"I had the most marvellous time," she said, the way a mother would to a healthy daughter. "Thank you, my darling."
"Come back anytime," my dad enthused, the way a father would to a daughter who can hop in a car on a whim.
I was relieved to have helped, but already felt the pressure racing through my heart to do it all again. And could I? The inability to consistently put into action the love I felt gutted me.
When my mom's death neared years later, my health had improved further, but driving was still a struggle. In those final weeks, we set up her bed in my parents' dining room and my family and I rotated through 24-hour shifts. Friends volunteered to drive me when I couldn't. I knew then that I could let my guilt separate me from my mother's pressing needs, or I could wrap it up in twigs and twine and nest it away until it was time to become a haunting of its own. I chose the latter. Once at the house I bathed my mom, cooked her eggs, massaged her feet, read her stories, danced with her while she was seated in her favourite cushy chair, and listened to her thoughts on her encroaching death.
One day before I headed home, I kissed her goodbye and said, "I'm leaving now. But I will carry you in my heart."
"I will carry you in my heart, as well," she said with great delight. Then she paused. Then: "Are you my daughter?"
This was the drugs speaking, of course. But it stung as I tucked the blanket around her shoulders, then closed the curtains.
And yet, on a different day, here is another thing my mom said to me, brushing hair from my face, her nails a perfect French manicure: "I'm so glad you're my daughter. I wouldn't change a thing about you."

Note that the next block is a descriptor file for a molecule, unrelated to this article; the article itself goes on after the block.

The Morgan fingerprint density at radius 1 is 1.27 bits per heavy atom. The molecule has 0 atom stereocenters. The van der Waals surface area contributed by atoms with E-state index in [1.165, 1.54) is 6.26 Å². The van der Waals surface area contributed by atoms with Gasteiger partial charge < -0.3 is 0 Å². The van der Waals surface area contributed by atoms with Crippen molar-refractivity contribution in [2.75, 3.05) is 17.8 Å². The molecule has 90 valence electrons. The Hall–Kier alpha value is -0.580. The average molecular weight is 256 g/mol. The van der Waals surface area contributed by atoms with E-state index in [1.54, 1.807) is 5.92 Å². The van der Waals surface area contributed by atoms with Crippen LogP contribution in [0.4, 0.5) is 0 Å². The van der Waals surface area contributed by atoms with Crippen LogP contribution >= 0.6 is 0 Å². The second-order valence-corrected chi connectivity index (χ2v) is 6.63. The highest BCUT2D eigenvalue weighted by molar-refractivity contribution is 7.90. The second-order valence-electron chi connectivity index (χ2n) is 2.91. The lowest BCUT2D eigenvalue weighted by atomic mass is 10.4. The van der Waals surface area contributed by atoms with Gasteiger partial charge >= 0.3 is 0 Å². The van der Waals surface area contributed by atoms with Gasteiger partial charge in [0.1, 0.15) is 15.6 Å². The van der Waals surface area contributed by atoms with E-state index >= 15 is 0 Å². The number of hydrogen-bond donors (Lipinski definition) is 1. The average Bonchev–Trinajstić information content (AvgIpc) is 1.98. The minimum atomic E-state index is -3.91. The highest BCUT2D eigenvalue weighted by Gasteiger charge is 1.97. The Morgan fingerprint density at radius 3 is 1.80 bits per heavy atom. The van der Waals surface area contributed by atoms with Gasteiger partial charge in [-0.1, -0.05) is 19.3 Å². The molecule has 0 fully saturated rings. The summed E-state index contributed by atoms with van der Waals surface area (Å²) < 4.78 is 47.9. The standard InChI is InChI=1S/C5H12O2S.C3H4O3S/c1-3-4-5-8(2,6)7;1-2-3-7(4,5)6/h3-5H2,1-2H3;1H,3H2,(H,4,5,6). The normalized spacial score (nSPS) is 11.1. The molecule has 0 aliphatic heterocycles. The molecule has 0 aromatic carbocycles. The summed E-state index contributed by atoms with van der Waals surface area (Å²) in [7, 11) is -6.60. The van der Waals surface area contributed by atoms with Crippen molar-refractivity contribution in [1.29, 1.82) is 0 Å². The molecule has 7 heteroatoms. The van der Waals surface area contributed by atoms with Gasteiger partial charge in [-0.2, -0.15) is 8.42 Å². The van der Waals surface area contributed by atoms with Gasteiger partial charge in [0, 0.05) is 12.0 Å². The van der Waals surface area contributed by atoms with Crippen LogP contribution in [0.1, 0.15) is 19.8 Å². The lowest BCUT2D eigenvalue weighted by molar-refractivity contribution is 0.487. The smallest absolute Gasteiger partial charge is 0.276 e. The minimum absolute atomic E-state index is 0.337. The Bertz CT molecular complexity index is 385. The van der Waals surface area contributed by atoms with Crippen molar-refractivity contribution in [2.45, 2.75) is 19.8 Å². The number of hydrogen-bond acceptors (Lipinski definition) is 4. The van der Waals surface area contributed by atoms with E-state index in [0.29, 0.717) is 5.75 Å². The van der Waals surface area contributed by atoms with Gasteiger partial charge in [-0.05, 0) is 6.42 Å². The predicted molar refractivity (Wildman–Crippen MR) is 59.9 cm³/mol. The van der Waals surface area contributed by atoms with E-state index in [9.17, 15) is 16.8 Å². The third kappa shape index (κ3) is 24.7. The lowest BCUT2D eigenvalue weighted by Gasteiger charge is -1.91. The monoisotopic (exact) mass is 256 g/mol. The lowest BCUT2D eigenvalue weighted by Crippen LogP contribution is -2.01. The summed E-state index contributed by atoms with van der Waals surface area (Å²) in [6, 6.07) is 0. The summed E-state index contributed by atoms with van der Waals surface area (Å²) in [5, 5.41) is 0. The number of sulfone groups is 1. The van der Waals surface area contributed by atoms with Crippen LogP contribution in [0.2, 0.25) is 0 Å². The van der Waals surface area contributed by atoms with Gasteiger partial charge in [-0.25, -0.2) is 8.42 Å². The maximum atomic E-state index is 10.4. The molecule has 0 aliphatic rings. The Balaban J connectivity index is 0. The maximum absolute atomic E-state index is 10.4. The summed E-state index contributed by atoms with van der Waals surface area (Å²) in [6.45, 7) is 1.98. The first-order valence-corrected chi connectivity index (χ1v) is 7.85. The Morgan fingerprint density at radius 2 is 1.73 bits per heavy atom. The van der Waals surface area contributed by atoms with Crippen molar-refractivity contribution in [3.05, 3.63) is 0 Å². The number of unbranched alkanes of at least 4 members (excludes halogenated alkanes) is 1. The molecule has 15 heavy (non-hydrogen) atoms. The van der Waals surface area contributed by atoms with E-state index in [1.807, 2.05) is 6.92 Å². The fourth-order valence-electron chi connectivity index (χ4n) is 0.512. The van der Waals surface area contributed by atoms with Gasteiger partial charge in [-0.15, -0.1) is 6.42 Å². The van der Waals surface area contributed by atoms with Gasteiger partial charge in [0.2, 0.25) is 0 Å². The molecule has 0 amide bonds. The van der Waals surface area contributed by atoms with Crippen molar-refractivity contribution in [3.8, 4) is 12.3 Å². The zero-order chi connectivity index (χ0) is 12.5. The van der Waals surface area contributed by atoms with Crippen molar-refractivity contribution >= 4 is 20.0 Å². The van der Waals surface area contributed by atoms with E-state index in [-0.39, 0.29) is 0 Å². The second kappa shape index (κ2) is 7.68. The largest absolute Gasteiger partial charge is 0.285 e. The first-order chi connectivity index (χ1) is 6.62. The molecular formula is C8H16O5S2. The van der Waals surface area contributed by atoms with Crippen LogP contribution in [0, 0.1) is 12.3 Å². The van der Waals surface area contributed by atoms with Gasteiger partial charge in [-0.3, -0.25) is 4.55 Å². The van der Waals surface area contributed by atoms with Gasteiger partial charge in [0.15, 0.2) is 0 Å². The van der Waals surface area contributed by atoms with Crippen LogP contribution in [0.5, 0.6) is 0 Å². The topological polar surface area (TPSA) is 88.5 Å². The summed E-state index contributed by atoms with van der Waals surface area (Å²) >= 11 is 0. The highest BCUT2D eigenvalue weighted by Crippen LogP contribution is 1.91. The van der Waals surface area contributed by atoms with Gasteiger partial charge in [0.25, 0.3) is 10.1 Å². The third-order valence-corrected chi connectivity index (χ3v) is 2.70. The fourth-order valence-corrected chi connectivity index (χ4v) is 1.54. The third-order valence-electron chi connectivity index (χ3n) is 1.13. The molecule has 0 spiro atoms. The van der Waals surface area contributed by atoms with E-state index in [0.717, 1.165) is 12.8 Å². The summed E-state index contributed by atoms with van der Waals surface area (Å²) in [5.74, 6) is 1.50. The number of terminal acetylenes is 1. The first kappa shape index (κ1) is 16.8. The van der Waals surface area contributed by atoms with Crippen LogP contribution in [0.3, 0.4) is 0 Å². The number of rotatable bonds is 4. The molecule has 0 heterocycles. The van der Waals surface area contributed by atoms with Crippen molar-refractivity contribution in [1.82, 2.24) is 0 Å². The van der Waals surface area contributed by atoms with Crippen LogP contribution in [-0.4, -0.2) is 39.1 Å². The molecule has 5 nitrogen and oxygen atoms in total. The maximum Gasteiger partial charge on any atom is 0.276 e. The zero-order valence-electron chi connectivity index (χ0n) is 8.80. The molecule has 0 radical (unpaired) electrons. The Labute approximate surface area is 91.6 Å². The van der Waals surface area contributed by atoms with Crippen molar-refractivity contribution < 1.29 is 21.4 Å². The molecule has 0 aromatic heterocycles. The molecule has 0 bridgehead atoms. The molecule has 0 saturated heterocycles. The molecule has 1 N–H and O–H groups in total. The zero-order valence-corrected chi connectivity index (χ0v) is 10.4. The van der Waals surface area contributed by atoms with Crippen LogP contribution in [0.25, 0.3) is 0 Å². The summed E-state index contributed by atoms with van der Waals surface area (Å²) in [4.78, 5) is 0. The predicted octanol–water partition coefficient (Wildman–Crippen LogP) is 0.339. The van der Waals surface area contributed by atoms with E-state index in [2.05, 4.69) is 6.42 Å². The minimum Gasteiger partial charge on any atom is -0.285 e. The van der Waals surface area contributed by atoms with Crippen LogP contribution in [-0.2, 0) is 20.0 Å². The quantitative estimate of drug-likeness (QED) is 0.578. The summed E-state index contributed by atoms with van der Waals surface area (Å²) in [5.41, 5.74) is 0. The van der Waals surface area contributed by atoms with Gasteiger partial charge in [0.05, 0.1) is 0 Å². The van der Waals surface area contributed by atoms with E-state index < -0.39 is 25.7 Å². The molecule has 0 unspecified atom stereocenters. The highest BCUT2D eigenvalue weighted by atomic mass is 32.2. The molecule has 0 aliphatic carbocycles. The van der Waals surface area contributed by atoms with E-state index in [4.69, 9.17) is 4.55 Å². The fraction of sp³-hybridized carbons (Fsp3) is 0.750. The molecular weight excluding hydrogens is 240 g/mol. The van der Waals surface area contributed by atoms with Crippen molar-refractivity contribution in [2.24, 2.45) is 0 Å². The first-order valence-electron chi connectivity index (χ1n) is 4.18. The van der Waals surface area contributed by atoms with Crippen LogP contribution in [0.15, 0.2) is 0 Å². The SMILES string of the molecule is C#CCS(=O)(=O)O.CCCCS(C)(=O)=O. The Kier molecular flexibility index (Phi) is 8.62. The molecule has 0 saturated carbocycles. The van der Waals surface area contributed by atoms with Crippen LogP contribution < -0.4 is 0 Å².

In the end, I was the one who found my mother. I woke my father, said prayers over her, then bathed her body, anointing her with oils while my dad called friends and family. Alone with her, in that hazy morning light, as I washed her pale, shrunken arms and scooted up her floral nightie - the one I'd helped her pick on a rare shopping expedition a few months prior - to bathe her legs, I felt the twine around the nest unravel and braced myself for the crush of my postponed penance.
Instead, a flood of love washed over me - for myself and my mom: both of us trying so hard. I had not failed my mother. I may not have been able to provide all that she needed and longed for, but what mother is capable of being all things at all times? Had I been healthy, could I have met her every need? Oh my love, repeated the mother who now lives inside me - and at last the words became cellular: I'm so glad you're my daughter.
Sometimes beneath the greatest despair lies unexpected absolution. An absolution so sweet and so fierce it wipes out all that came before and replaces it with grace. And as I combed my mother's bedded hair one final time, I felt our shared lineage of failed daughters dissipate; I felt our hauntings lift.
Source: Al Jazeera